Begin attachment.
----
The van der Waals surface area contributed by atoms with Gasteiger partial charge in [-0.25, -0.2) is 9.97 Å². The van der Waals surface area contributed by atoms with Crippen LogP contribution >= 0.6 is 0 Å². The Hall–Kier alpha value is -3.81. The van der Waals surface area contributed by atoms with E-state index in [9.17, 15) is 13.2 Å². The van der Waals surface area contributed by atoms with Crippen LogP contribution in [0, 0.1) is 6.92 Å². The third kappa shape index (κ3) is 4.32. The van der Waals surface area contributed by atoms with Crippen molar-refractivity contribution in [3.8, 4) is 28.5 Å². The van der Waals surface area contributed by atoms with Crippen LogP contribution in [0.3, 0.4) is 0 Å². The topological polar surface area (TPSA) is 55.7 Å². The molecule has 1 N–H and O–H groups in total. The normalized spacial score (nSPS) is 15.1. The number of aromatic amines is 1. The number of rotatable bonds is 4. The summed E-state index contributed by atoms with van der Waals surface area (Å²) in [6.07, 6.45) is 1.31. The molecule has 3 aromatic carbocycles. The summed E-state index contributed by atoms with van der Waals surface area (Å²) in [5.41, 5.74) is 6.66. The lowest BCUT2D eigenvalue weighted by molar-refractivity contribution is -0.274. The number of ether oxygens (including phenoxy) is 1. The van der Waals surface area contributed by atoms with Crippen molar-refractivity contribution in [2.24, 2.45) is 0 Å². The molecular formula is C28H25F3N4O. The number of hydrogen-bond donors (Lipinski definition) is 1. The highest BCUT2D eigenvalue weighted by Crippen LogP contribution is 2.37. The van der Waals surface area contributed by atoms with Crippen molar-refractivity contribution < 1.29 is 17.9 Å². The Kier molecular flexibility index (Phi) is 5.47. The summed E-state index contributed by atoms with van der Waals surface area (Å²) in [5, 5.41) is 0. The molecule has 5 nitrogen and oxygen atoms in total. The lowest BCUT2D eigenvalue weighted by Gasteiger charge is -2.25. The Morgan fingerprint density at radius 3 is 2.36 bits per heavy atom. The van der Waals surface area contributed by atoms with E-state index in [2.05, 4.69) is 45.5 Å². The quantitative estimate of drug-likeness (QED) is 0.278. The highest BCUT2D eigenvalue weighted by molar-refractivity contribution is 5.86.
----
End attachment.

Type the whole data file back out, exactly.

The van der Waals surface area contributed by atoms with Gasteiger partial charge in [-0.25, -0.2) is 9.97 Å². The van der Waals surface area contributed by atoms with Crippen LogP contribution >= 0.6 is 0 Å². The Hall–Kier alpha value is -3.81. The van der Waals surface area contributed by atoms with E-state index in [9.17, 15) is 13.2 Å². The van der Waals surface area contributed by atoms with Crippen LogP contribution in [0, 0.1) is 6.92 Å². The third kappa shape index (κ3) is 4.32. The van der Waals surface area contributed by atoms with Crippen molar-refractivity contribution in [3.8, 4) is 28.5 Å². The van der Waals surface area contributed by atoms with Crippen LogP contribution in [0.3, 0.4) is 0 Å². The topological polar surface area (TPSA) is 55.7 Å². The molecule has 1 N–H and O–H groups in total. The normalized spacial score (nSPS) is 15.1. The number of aromatic amines is 1. The number of rotatable bonds is 4. The summed E-state index contributed by atoms with van der Waals surface area (Å²) in [6.07, 6.45) is 1.31. The molecule has 3 aromatic carbocycles. The summed E-state index contributed by atoms with van der Waals surface area (Å²) in [5.41, 5.74) is 6.66. The lowest BCUT2D eigenvalue weighted by molar-refractivity contribution is -0.274. The number of ether oxygens (including phenoxy) is 1. The van der Waals surface area contributed by atoms with Crippen molar-refractivity contribution in [2.24, 2.45) is 0 Å². The molecular formula is C28H25F3N4O. The number of hydrogen-bond donors (Lipinski definition) is 1. The highest BCUT2D eigenvalue weighted by Crippen LogP contribution is 2.37. The van der Waals surface area contributed by atoms with Crippen molar-refractivity contribution < 1.29 is 17.9 Å². The Kier molecular flexibility index (Phi) is 5.47. The summed E-state index contributed by atoms with van der Waals surface area (Å²) in [5, 5.41) is 0. The molecule has 5 nitrogen and oxygen atoms in total. The lowest BCUT2D eigenvalue weighted by Gasteiger charge is -2.25. The Morgan fingerprint density at radius 3 is 2.36 bits per heavy atom. The van der Waals surface area contributed by atoms with E-state index in [2.05, 4.69) is 45.5 Å². The quantitative estimate of drug-likeness (QED) is 0.278. The highest BCUT2D eigenvalue weighted by molar-refractivity contribution is 5.86.